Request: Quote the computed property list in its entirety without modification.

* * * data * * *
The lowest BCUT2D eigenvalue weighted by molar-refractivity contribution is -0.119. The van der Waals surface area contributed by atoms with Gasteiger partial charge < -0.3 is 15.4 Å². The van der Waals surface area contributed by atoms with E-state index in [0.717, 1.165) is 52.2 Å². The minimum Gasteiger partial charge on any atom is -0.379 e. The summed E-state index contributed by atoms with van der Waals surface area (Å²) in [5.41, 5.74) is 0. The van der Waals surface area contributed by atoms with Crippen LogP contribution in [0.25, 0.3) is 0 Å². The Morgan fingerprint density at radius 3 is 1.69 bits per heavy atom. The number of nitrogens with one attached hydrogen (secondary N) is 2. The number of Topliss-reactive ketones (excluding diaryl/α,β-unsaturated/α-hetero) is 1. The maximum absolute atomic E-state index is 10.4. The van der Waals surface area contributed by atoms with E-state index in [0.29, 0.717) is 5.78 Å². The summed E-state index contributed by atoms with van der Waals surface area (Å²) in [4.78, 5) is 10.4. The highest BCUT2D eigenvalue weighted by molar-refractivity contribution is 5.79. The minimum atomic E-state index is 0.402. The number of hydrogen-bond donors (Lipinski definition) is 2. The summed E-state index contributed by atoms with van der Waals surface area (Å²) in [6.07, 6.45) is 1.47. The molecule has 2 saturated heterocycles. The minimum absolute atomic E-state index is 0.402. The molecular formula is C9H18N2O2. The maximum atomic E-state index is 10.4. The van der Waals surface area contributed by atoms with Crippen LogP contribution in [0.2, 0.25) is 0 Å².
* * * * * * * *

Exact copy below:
The lowest BCUT2D eigenvalue weighted by molar-refractivity contribution is -0.119. The van der Waals surface area contributed by atoms with Gasteiger partial charge < -0.3 is 15.4 Å². The van der Waals surface area contributed by atoms with E-state index in [0.717, 1.165) is 52.2 Å². The minimum Gasteiger partial charge on any atom is -0.379 e. The summed E-state index contributed by atoms with van der Waals surface area (Å²) in [5.41, 5.74) is 0. The van der Waals surface area contributed by atoms with Crippen LogP contribution in [0.25, 0.3) is 0 Å². The Morgan fingerprint density at radius 3 is 1.69 bits per heavy atom. The number of nitrogens with one attached hydrogen (secondary N) is 2. The number of Topliss-reactive ketones (excluding diaryl/α,β-unsaturated/α-hetero) is 1. The maximum absolute atomic E-state index is 10.4. The van der Waals surface area contributed by atoms with E-state index in [0.29, 0.717) is 5.78 Å². The summed E-state index contributed by atoms with van der Waals surface area (Å²) in [4.78, 5) is 10.4. The highest BCUT2D eigenvalue weighted by molar-refractivity contribution is 5.79. The minimum atomic E-state index is 0.402. The number of hydrogen-bond donors (Lipinski definition) is 2. The summed E-state index contributed by atoms with van der Waals surface area (Å²) in [6.07, 6.45) is 1.47. The molecule has 2 saturated heterocycles. The minimum absolute atomic E-state index is 0.402. The molecular formula is C9H18N2O2. The maximum atomic E-state index is 10.4. The van der Waals surface area contributed by atoms with Crippen LogP contribution in [0.2, 0.25) is 0 Å².